Cable frat sees deal between govt, pay broadcasters to quash CAS

NEW DELHI: What was originally meant to be a public support seeking conference turned out to be a government bashing exercise and also a platform to take a swipe at the consumer in whose name the whole fight over CAS (conditional access system) is being carried out.

His predecessor Sushma Swaraj should replace information and broadcasting minister Ravi Shankar Prasad. The present lot of bureaucrats in the ministry should be done away with. It is the broadcasters who are at the bottom of the CAS impasse because they don't want addressability to be rolled out and the media was not reporting CAS developments "honestly". This is what a section of the cable industry chorused here today at a press conference.

If one could make oneself heard over the babble of the cable fraternity --- top guys like Siti Cable's Jawahar Goel and Hathway Datacom's president for North India, SN Sharma were said to be away meeting some anti-CAS politician --- it all boiled to one stock reply: CAS is the best medicine for all the ills afflicting the industry.

"The I&B minister should be replaced as he's playing into the hands of the broadcasters," said Rakesh Dutta of the Cable Networks Association, while National Cable & Telecom Association's Vikki Chowdhry hinted that the broadcasters have come to an understanding with politicians on a quid pro quo basis with an aim to sabotage CAS.

It was unfortunate that amidst the likes of Dutta, Chowdhry and Roop Sharma --- all hard working entrepreneurs, no doubt --- a probable saner voice could not be heard much. Siti Cable's Rajiv Khattar, the right hand man and deputy of Goel, preferred to keep a low profile. But he came up with the most logical explanation when a journalist asked whether the set-top boxes, being sold and rented out, conformed to the standards mandated by the government.

At times, the whole meet looked like a charade, propped up, probably, to send across a message more to the government than the consumer --- don't tinker around with the CAS rollout. "We would move the courts also if the government brings about an ordinance putting an end to CAS implementation," thundered Dutta.

But when he was asked why weren't industry factions like the cable ops and broadcasters sitting across a table and hammering out their differences, instead of resorting to under-declaration, Dutta evaded a direct answer. According to him, the "arm twisting by broadcasters" forced them to resort to under hand tactics to keep afloat.

"The government always wants to rein in the cable industry, but is unable to check the pay channels, which raise their prices and also collect advertising revenue," Sharma of Cable Operators Federation of India said.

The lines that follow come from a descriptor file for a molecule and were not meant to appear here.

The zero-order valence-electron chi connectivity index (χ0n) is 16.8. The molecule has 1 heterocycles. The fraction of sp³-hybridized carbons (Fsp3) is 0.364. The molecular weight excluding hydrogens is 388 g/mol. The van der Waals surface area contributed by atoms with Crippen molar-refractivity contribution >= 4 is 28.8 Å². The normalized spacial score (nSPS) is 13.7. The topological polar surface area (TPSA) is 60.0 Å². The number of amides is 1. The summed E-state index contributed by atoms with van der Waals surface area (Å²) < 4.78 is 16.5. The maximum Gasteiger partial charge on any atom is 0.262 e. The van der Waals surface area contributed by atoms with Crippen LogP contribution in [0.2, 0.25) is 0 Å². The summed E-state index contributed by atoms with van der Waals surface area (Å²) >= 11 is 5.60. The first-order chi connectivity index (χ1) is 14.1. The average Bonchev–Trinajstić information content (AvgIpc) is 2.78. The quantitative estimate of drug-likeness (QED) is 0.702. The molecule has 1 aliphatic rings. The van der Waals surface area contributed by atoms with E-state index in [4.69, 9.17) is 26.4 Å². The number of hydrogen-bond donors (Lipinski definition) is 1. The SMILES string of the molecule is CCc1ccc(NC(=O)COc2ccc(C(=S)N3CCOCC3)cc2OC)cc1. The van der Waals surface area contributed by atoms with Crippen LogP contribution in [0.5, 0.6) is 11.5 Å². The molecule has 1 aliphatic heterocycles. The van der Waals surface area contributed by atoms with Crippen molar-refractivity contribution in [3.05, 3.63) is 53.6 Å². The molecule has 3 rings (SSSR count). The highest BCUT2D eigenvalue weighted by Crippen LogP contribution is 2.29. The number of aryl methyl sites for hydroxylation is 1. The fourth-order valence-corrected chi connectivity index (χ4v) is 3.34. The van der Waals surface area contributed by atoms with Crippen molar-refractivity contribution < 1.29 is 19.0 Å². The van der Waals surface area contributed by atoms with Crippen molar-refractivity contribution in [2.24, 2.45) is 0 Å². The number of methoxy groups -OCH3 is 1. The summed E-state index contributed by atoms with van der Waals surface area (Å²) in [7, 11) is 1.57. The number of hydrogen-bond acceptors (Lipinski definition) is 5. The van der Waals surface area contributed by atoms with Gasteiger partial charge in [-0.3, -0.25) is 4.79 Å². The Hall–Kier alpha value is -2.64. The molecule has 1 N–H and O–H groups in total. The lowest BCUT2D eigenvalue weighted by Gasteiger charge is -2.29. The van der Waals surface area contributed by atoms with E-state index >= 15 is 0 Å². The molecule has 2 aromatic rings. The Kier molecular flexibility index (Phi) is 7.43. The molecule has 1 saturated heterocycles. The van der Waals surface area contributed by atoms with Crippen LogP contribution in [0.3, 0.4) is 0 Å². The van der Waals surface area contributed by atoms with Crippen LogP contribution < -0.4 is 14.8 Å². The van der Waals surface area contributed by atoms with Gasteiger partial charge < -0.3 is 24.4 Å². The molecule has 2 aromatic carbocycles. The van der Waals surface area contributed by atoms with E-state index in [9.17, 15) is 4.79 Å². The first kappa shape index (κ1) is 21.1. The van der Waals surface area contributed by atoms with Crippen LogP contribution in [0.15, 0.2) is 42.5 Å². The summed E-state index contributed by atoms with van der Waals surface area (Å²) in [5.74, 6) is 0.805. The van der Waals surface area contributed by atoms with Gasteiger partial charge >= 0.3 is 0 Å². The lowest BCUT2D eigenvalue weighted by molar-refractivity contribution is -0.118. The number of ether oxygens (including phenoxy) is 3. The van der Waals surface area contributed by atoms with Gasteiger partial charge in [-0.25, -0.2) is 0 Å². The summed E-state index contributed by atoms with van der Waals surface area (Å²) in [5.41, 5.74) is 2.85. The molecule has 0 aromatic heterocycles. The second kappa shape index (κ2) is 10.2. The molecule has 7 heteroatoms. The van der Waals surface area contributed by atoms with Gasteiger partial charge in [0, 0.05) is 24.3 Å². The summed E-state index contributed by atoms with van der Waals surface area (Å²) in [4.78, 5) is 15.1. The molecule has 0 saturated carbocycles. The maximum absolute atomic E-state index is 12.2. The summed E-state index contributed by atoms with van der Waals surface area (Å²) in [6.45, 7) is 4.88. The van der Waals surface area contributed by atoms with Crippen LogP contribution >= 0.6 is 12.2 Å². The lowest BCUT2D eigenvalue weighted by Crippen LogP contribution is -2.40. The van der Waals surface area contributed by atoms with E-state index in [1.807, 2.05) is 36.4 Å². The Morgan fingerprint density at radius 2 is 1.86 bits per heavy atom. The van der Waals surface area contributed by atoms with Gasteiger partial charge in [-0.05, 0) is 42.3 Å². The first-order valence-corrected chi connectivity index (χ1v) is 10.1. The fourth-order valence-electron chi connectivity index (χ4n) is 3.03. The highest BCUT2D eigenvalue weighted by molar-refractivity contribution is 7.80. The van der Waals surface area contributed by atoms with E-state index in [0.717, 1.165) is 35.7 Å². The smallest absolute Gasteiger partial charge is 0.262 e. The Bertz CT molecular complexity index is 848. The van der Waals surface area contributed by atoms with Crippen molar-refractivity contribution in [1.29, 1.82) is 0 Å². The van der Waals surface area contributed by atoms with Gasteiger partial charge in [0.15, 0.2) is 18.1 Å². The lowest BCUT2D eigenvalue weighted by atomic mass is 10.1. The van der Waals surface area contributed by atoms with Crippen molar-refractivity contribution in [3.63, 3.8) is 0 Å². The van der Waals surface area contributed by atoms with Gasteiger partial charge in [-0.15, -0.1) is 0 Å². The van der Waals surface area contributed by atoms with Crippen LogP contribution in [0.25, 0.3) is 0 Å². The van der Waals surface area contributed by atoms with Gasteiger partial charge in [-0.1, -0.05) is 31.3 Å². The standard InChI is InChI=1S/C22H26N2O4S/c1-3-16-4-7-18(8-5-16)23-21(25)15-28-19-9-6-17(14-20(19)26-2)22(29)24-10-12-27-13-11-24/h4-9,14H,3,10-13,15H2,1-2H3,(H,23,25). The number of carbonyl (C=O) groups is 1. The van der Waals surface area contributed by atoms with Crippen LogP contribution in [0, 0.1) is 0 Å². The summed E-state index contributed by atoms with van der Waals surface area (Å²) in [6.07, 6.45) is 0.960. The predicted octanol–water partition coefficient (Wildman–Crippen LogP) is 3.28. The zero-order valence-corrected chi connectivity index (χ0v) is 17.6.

In the end, it seemed that some reports on a government proposal to have an ordinance junking CAS had upset the cable fraternity. And that too badly.

"We feel that this move may have come about as a consequence of the decision to advance general elections. Pursuing CAS may mean a fallout with the pay channel broadcasters, whose support is crucial to the government in view of the elections," a statement circulated by the cable ops stated.

The statement further added: "The media has been constantly listing out the negative fallout of a poorly implemented CAS, thereby confusing the general public about the system itself. Certain senior journalists (hinting at the likes of Vir Sanghvi who have written on CAS in Hindustan Times) have been criticizing CAS severely. It must be asked if these media persons can think of any other system that will be more consumer friendly. Do they think that cable operators should continue under declaration and avoid paying taxes to help consumers pay less than what they give to the broadcasters or spend on operating the networks?"

So, in this whole drama where was the consumer friendliness? "For 10 years the consumers have made hay (by paying low monthly cable subscription rates). Now they should pay more or have to do with the free to air channels," pointed out Chowdhry.

Indeed words of encouragement for a section of society whose support the cable fraternity had wanted to seek and which was the purpose for calling today's press meet.

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